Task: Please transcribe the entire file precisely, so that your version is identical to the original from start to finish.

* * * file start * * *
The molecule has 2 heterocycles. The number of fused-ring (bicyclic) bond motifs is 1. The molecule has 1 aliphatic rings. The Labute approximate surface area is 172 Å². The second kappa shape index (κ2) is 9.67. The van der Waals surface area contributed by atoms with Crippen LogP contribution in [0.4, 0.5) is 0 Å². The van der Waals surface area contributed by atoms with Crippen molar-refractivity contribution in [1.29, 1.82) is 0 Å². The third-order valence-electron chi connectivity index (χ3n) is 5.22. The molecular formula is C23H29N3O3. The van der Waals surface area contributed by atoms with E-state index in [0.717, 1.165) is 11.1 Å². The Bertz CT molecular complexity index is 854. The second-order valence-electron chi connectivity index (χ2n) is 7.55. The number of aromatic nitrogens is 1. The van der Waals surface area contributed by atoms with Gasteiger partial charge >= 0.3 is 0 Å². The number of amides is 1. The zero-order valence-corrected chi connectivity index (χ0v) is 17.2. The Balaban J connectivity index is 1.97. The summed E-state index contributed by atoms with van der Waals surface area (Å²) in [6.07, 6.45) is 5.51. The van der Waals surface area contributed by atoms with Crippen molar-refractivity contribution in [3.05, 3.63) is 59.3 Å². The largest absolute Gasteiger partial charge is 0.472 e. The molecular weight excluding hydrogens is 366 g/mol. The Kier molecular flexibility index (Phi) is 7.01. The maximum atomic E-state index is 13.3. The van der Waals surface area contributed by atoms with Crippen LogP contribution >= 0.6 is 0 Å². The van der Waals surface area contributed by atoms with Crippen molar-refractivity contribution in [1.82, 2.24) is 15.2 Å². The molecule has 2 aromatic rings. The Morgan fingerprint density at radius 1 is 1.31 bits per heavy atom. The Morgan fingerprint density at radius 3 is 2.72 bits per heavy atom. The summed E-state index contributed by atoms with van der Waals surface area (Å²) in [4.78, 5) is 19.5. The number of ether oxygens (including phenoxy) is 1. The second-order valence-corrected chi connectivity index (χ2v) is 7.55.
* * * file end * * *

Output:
The molecule has 2 heterocycles. The number of fused-ring (bicyclic) bond motifs is 1. The molecule has 1 aliphatic rings. The Labute approximate surface area is 172 Å². The second kappa shape index (κ2) is 9.67. The van der Waals surface area contributed by atoms with Crippen LogP contribution in [0.4, 0.5) is 0 Å². The van der Waals surface area contributed by atoms with Crippen molar-refractivity contribution in [1.29, 1.82) is 0 Å². The third-order valence-electron chi connectivity index (χ3n) is 5.22. The molecular formula is C23H29N3O3. The van der Waals surface area contributed by atoms with E-state index in [0.717, 1.165) is 11.1 Å². The Bertz CT molecular complexity index is 854. The second-order valence-electron chi connectivity index (χ2n) is 7.55. The number of aromatic nitrogens is 1. The van der Waals surface area contributed by atoms with Gasteiger partial charge >= 0.3 is 0 Å². The number of amides is 1. The zero-order valence-corrected chi connectivity index (χ0v) is 17.2. The Balaban J connectivity index is 1.97. The summed E-state index contributed by atoms with van der Waals surface area (Å²) in [6.07, 6.45) is 5.51. The van der Waals surface area contributed by atoms with Crippen molar-refractivity contribution in [3.05, 3.63) is 59.3 Å². The largest absolute Gasteiger partial charge is 0.472 e. The molecular weight excluding hydrogens is 366 g/mol. The Kier molecular flexibility index (Phi) is 7.01. The maximum atomic E-state index is 13.3. The van der Waals surface area contributed by atoms with Crippen LogP contribution >= 0.6 is 0 Å². The van der Waals surface area contributed by atoms with Crippen molar-refractivity contribution in [1.82, 2.24) is 15.2 Å². The molecule has 2 aromatic rings. The Morgan fingerprint density at radius 1 is 1.31 bits per heavy atom. The Morgan fingerprint density at radius 3 is 2.72 bits per heavy atom. The summed E-state index contributed by atoms with van der Waals surface area (Å²) in [4.78, 5) is 19.5. The number of ether oxygens (including phenoxy) is 1. The second-order valence-corrected chi connectivity index (χ2v) is 7.55.